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Microsoft goes after the 99 percenters with Windows Phone


Microsoft wants to be known as the people's smartphone company.

The software giant said today that it had lowered the minimum requirements to build a Windows Phone, a move that allows vendors to construct less-expensive devices that can appeal to more budget-conscious customers and first-time smartphone buyers.

The shift represents an attempt to expand Microsoft's addressable market, vital to the company's bid to regain a measure of relevancy in the smartphone business. The company had previously maintained a strict list of specifications that vendors had to follow, which at the time made the devices fairly high-end. The move comes as Android's momentum in a variety of markets, high and low, continues to gain ground.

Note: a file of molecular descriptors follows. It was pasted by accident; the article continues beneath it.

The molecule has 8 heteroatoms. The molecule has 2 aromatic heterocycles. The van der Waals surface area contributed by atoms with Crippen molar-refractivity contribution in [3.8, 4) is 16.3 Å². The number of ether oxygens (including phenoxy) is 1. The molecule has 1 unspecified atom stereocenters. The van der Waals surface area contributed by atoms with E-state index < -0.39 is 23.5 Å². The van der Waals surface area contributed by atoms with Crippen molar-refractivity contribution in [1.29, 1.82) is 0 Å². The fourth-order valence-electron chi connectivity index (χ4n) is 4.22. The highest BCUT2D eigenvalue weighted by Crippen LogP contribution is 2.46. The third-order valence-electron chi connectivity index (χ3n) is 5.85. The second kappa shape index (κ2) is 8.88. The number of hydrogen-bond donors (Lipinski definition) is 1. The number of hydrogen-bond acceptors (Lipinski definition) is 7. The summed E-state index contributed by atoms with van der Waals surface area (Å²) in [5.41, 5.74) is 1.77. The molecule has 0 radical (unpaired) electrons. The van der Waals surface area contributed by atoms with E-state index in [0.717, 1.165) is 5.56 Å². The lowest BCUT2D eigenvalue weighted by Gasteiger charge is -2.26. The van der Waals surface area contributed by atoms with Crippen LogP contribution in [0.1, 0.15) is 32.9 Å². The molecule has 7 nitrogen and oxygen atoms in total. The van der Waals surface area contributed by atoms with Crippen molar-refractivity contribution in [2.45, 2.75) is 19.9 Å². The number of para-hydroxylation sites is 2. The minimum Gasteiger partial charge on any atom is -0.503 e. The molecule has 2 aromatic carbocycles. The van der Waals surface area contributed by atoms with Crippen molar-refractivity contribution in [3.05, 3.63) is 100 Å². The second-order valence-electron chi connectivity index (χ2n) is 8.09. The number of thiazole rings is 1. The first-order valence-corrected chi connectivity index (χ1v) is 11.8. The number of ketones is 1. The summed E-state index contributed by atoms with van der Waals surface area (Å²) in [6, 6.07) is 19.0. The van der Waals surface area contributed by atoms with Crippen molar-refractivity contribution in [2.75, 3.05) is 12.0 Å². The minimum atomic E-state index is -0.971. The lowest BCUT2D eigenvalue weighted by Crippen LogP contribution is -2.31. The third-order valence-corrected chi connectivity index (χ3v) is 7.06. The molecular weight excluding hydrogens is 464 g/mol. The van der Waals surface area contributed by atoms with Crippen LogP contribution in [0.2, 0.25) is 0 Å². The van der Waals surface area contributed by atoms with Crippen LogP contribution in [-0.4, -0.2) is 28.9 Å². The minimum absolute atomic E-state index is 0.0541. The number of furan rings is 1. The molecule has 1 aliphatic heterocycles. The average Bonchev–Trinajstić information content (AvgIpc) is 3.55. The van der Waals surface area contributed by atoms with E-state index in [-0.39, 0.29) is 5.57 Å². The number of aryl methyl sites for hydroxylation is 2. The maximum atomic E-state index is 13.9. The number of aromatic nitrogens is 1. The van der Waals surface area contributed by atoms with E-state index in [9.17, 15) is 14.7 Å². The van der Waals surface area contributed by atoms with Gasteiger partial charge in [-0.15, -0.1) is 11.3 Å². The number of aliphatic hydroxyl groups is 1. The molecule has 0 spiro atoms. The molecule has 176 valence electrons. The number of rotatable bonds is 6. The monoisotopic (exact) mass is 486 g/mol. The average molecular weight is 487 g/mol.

"Our strategy over time was to expand the range of price points," said Greg Sullivan, senior product manager for Microsoft, in an interview with CNET.

Microsoft's move follows a similar tack Google took with Android. The Internet search giant initially worked with some key vendors to create some high-end devices, including the initial G1 with HTC and the Motorola Droid. But over time, more vendors started to take Android and put it into more affordable devices, something Google encouraged with its open philosophy. Rather than hit one stratum, Android had become an operating system for everyone. The results are clear: Google is activating 850,000 Android devices each day.

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